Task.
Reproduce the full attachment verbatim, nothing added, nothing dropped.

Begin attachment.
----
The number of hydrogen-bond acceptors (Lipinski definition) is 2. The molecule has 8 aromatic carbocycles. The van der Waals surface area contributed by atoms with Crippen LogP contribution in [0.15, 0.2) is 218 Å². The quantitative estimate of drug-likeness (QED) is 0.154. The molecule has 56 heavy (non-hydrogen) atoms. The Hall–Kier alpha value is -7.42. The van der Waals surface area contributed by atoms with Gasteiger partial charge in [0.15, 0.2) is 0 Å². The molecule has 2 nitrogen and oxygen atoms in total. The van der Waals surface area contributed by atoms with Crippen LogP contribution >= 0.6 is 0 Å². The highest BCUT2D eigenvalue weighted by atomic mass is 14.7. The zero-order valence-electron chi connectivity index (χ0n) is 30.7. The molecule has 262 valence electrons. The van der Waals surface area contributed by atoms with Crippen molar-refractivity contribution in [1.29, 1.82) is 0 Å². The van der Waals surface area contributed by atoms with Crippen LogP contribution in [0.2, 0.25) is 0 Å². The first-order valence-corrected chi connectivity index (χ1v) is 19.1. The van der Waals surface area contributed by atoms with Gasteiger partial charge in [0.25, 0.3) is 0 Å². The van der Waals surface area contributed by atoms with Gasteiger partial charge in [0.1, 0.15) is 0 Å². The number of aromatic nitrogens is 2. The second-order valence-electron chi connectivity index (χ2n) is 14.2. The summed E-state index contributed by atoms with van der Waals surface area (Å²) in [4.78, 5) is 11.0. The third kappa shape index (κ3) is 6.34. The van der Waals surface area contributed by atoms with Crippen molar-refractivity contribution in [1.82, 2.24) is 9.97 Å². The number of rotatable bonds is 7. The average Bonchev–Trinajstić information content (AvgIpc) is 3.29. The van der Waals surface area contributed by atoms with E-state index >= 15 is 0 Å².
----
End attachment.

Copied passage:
The number of hydrogen-bond acceptors (Lipinski definition) is 2. The molecule has 8 aromatic carbocycles. The van der Waals surface area contributed by atoms with Crippen LogP contribution in [0.15, 0.2) is 218 Å². The quantitative estimate of drug-likeness (QED) is 0.154. The molecule has 56 heavy (non-hydrogen) atoms. The Hall–Kier alpha value is -7.42. The van der Waals surface area contributed by atoms with Gasteiger partial charge in [0.15, 0.2) is 0 Å². The molecule has 2 nitrogen and oxygen atoms in total. The van der Waals surface area contributed by atoms with Crippen LogP contribution >= 0.6 is 0 Å². The highest BCUT2D eigenvalue weighted by atomic mass is 14.7. The zero-order valence-electron chi connectivity index (χ0n) is 30.7. The molecule has 262 valence electrons. The van der Waals surface area contributed by atoms with Crippen molar-refractivity contribution in [1.29, 1.82) is 0 Å². The van der Waals surface area contributed by atoms with Crippen LogP contribution in [0.2, 0.25) is 0 Å². The first-order valence-corrected chi connectivity index (χ1v) is 19.1. The van der Waals surface area contributed by atoms with Gasteiger partial charge in [0.25, 0.3) is 0 Å². The van der Waals surface area contributed by atoms with Gasteiger partial charge in [0.1, 0.15) is 0 Å². The number of aromatic nitrogens is 2. The second-order valence-electron chi connectivity index (χ2n) is 14.2. The summed E-state index contributed by atoms with van der Waals surface area (Å²) in [4.78, 5) is 11.0. The third kappa shape index (κ3) is 6.34. The van der Waals surface area contributed by atoms with Crippen molar-refractivity contribution in [1.82, 2.24) is 9.97 Å². The number of rotatable bonds is 7. The average Bonchev–Trinajstić information content (AvgIpc) is 3.29. The van der Waals surface area contributed by atoms with E-state index >= 15 is 0 Å².